There's now a historical and technical argument being made by the bulls that a strong January performance following a negative year has historically yielded impressive full-year returns. It's only happened five times, whereas the stock market was down the year before, but opened up January with a +5% or higher bounce to the upside (1954, 1961, 1967, 1975, 2019, and 2023) but in each one of those years, the full year return showed big double-digit gains ranging from up +20% to +45%.
Investors today have all eyes on the Fed's latest policy decision due at 1 p.m. CST and a press conference with Fed Chair Jerome Powell at 1:30. According to the CME FedWatch Tool, Traders currently give a 25-basis point hike a a nearly 100% chance (99.9%) versus 0% for a 50-basis point hike and a less than 1% chance that the Fed leaves rates unchanged. Obviously, a surprise 50-point hike will likely spell trouble for the bulls who have been betting on a more accommodative Fed by the second-half of 2023.
Some bulls are even anticipating rate cuts, although that runs counter to the Fed's vow to keep rates high for longer than previous tightening cycles. Aside from the amount of today's rate hike, the biggest question of the moment is whether the Fed will hike rates at its next meeting on March 21-22 or will it decide to pivot. The Fed may not provide that answer today but investors will be listening very closely to Powell's follow-up press conference in an effort to garner clues as to how officials are leaning. Bulls are pointing to data released yesterday that showed a slowdown in wage gains in the 4th quarter and expect the Job Openings and Labor Turnover
Survey today will reveal a substantial pullback in company hiring. Analysts anticipate the number of open jobs will drop from 10.5 million in November to 10.2 million for December, though some estimates are as low as 9 million. The trajectory of the data has implications for the Fed's future policy decisions as the central bank has repeatedly pointed to the labor market as a major factor behind inflation remaining stubbornly elevated.
Also out today is ADP's Employment Report which economists expect to show job gains dropping back to +158,000 from +235,000 in December. That is slightly lower than consensus for the official January Employment Report due on Friday, with analysts expecting a gain of around +185,000 versus +223,000 in December. Importantly, the Labor Department on Friday will also release revisions for last year's payrolls data, based on updates to its annual benchmarking process.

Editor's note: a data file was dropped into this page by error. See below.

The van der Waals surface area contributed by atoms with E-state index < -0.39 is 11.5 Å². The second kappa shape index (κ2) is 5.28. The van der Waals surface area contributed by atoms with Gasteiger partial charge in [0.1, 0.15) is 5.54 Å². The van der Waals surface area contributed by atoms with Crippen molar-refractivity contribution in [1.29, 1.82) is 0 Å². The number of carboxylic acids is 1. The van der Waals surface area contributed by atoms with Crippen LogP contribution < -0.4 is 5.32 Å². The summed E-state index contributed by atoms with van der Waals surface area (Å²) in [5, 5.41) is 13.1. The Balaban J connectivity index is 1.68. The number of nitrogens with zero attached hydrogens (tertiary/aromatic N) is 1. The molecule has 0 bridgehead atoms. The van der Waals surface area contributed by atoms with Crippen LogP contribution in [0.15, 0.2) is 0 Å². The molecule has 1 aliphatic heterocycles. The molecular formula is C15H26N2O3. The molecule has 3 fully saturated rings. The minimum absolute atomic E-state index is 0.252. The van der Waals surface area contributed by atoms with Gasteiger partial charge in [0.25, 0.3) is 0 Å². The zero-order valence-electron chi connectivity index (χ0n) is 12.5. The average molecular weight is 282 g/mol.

There has been some speculation that the government may have overshot on job gains by as much as +1 million or more.
Other key data today includes the ISM Manufacturing Index and Construction Spending.
Turning to earnings, Facebook-parent Meta kicks off a two-day stretch of big tech earnings that have the potential to reverberate through the wider market. Results from Snap yesterday don't bode well for tech companies dependent on advertising. While sales were flat for Q4, Snap says sales in the current quarter have declined -7% so far and could be down as much as -10% for the full quarter.
Alphabet, Amazon, and Apple report tomorrow.
Other earnings highlights today include Allstate, Altria, Boston Scientific, Corteva, Humana, Johnson Controls, MetLife, Novo Nordisk, Novartis, Suncor, and TMobile.
Average Super Bowl Tickets Approach $10,000: The most expensive ticket price to the Super Bowl soared to nearly $40,000, while the average costs nearly $10,000, making the game between the Kansas City Chiefs and the Philadelphia Eagles the third-most expensive Super Bowl of all time, according to ticket data sites, with just over 2,500 tickets left. The average ticket price on the secondary market is narrowly cheaper than the average price from last year’s game between the Los Angeles Rams and the Cincinnati Bengals, though ticket prices two weeks out to the 2021 Super Bowl between the Chiefs and the Tampa Bay Buccaneers averaged more than $14,000. Although fans typically save money by buying tickets well in advance, waiting could prove beneficial, according to ticketiQ, which found over the past decade, ticket prices vary by day, and in five of those years, the cheapest seats were available within three days of the big game. Last year, the get-in price was lowest 11 days out, costing just over $3,500, and rose to $4,246 on the day of the game. Source Forbes